August 5.

This is such an amazing country and in such an amazing condition. I could collect a Harrod's Stores in a day—interesting and useful things, too. But it's impossible to carry things about. One daren't overload the horses, and one daren't overload the transport. Both are so heavy laden, as it is.

The signal job is quite interesting, really, and the Colonel gives me an absolutely free hand.

Jezebel and Co. are driven distracted by the horse-flies. I took Jezebel into a stream to-day, but she started to sit down! So the flies must just bite, I fear. Large grey brutes.

Hunt made me laugh so last night. I was looking round the horses with Edward. They were waiting to be fed with their evening hay. To my surprise and pleasure, Moonlight suddenly neighed. "Evidently getting her appetite back," I remarked. "Oh yes, sir," says Hunt; "several times I've caught her hollerin' for her meals lately!" Isn't that a lovely expression?


Hunt is such a good chap. He thinks nothing of "abroad," but a lot of the "'osses," as he calls them. I found him what seemed to me a very nice loft to sleep in when we got here. But no: "I'd rather sleep with my 'osses, sir, thank you." And he sleeps practically under their noses. "You see, sir, the mare might get one of her moods on."

He is getting very fond of Jezebel now, and whenever she errs, he attributes the error to one of her moods.

She tore her nosebag to pieces the other day; whether because she was hungry and it was empty, or because it amused her, or because she was being bitten by a fly, I don't know. No one seems to have seen her do it. "One of her moods," says Hunt; and that's all there is to be said about the incident.

My dear, this country is most enchanting. Far away from nasty noises, full of unexpected wooded valleys and willowy streams.

All the little shrines are, as usual, surrounded by half-clipped trees.

And the wild-flowers. Clear pale blue succory is the most charming of all, and I am going to send you some plants as soon as they have ceased flowering.

August 6.

You can't think how difficult it is to take any interest in military matters sometimes. The inclination to let things slide. The feeling that an order is not so terrifying as it once was; that after all, who will know or bother if one furtive subaltern creeps out one evening to sketch?

August 8.

Do you know, it's unintelligent, but I do so enjoy being here away from the fevers of war. War is getting tedious, and the summer is all too short.

Swallow is coming back. Isn't it splendid! The General finds him too irritating and tiresome. Jezebel will be glad, for she doesn't like the ghost-horse Moonlight, and she never really disliked Swallow. I can't say she liked him, because she likes no one, dear lamb. But she used to look on Swallow with rather less suspicion, somehow. And Swallow has a habit of licking that she approves of. I have often seen her snap at him even while he is licking her; but he always continues after a moment. I think it soothes her when the flies are tiresome.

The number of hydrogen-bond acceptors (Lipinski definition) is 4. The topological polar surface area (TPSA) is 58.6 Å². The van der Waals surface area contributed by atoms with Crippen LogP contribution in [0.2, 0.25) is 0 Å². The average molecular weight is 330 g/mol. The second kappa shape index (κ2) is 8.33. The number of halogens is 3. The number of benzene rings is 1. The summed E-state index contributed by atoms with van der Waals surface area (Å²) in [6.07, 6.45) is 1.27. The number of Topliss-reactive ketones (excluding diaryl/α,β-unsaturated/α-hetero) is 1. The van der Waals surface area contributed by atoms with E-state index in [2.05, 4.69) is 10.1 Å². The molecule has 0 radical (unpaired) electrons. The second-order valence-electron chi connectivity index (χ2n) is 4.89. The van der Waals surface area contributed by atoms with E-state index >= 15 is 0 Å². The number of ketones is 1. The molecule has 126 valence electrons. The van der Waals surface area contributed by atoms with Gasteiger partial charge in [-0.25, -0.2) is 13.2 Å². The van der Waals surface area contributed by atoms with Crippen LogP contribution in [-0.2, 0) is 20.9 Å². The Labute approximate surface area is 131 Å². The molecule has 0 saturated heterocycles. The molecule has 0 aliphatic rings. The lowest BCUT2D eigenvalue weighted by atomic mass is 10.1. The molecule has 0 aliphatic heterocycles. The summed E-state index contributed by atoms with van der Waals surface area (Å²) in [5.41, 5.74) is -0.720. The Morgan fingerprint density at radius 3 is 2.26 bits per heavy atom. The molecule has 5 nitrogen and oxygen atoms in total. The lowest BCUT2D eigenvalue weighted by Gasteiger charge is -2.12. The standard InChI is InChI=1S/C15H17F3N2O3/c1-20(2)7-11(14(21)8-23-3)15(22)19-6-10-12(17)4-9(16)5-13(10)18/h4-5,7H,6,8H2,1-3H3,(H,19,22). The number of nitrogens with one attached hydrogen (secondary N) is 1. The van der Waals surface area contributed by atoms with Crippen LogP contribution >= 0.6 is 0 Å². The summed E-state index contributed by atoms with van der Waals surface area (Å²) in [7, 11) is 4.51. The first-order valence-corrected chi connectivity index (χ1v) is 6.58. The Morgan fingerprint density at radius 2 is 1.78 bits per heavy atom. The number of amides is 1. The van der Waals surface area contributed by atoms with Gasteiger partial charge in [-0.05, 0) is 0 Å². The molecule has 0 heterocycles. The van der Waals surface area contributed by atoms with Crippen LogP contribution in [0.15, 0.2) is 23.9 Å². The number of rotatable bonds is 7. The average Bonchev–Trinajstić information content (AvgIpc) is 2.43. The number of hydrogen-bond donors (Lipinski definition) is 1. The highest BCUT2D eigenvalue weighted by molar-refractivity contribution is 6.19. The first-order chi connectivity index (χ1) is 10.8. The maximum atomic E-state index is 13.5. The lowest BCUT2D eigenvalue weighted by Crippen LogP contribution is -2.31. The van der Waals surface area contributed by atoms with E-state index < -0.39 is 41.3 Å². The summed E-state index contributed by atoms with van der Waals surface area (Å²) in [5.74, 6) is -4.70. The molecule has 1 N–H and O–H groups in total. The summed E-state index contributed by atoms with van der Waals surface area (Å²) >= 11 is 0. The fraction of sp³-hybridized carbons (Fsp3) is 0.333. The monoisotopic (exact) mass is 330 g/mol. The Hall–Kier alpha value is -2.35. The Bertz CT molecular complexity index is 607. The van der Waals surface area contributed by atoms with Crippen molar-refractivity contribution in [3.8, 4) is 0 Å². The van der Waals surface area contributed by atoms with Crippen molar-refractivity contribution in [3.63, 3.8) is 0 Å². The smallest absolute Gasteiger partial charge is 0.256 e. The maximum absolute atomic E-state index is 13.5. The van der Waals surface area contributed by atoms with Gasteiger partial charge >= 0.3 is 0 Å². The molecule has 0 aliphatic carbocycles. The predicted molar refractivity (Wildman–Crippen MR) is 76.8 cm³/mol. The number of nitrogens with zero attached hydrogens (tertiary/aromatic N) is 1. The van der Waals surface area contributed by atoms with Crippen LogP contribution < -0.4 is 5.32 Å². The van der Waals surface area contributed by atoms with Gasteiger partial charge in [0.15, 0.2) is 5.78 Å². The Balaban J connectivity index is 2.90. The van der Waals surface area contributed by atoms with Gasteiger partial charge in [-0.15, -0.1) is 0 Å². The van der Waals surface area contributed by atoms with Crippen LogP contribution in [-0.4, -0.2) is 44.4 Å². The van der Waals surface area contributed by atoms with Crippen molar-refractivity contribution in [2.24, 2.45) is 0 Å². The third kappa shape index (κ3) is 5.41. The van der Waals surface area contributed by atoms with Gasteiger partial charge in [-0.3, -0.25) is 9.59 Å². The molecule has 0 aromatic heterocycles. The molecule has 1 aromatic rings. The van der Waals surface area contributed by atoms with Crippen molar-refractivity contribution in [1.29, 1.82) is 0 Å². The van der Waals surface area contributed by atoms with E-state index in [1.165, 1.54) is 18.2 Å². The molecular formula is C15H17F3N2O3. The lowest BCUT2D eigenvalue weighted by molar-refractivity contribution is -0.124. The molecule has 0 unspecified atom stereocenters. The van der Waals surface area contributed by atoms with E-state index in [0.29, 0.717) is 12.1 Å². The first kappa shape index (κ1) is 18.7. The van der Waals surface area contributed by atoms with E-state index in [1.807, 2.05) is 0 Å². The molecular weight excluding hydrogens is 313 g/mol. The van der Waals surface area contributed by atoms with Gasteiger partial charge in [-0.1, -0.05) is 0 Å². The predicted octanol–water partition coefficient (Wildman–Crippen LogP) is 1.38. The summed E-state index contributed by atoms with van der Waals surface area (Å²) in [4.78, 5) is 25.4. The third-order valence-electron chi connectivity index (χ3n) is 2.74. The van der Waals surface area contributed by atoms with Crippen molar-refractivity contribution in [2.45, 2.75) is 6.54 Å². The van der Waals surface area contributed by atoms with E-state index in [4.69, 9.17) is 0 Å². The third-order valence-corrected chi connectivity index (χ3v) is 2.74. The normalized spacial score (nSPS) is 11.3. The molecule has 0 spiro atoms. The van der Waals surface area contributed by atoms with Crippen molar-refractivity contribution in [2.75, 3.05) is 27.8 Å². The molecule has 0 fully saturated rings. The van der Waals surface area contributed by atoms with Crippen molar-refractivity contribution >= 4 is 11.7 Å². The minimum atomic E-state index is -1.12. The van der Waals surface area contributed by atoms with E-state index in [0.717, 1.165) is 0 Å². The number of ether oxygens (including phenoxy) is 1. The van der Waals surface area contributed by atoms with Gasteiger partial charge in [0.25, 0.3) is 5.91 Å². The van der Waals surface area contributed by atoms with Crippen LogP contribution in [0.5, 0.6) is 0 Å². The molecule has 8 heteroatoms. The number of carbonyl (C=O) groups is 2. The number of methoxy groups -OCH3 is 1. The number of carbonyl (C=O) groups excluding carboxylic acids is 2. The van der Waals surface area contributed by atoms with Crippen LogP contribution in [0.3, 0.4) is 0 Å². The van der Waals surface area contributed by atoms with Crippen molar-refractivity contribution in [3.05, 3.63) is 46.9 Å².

This place has a beautiful church, which I have drawn. It's quite an unusually charming bit of the country.

August 11.


Jezebel did such an astonishing thing yesterday. I was out with the signallers practising. We didn't want the bother of holding or picketing the horses. So I ordered "off-saddle," and then put a guard over the disused quarry where I had decided to leave them. The quarry had a grassy floor, and walls of chalk that in one place were only about 7 foot high. Jezebel has been so good (for her) lately, that I determined to leave her with the other horses. They were stripped of all bridles and saddles and things, and had heaps of room to wander.

Meanwhile we were carrying on with our work.

Presently shouts from the guard. I went back to see what was the matter. My dear, Jezebel had tried to jump out of the quarry!

She had tried twice, but the sides were too steep and high, and she had slipped back. When I arrived, she was quietly grazing as if nothing had happened. Ah, but wait. This is not all.

Later on in the morning another hooroosh. A loud squealing and sounds of kicking. One of her moods again, I thought to myself grimly. That well-known voice. I should recognize her squeal anywhere. As I was going towards the quarry with Corporal Dutton to get her tied up or else hobbled, lo and behold! the two guards had vanished. "What the devil...." And all of a sudden out pour the horses careering downhill like mad! It was so appalling that Corporal Dutton and I just stood and shouted with laughter.

My dear, if there is anything in the whole world that goads a Major, a Brigadier, or any other military man, to fury and madness, it is a loose horse.

Imagine, then, forty-four horses all riderless, without saddles or bridles (and therefore almost impossible to catch), stampeding straight into a corps H.Q. village. This village is crawling with Generals!

Well, in the end we caught them all, and by some dazzling piece of luck, for which Allah be praised, no General, no Colonel, nor anyone else, seems to have got wind of the incident. Subalterns, yes, and I am sumptuously ragged about it. But how all the Generals and things happened to be out of sight and hearing at the time, I don't know. And still this is not the cream of the comedy.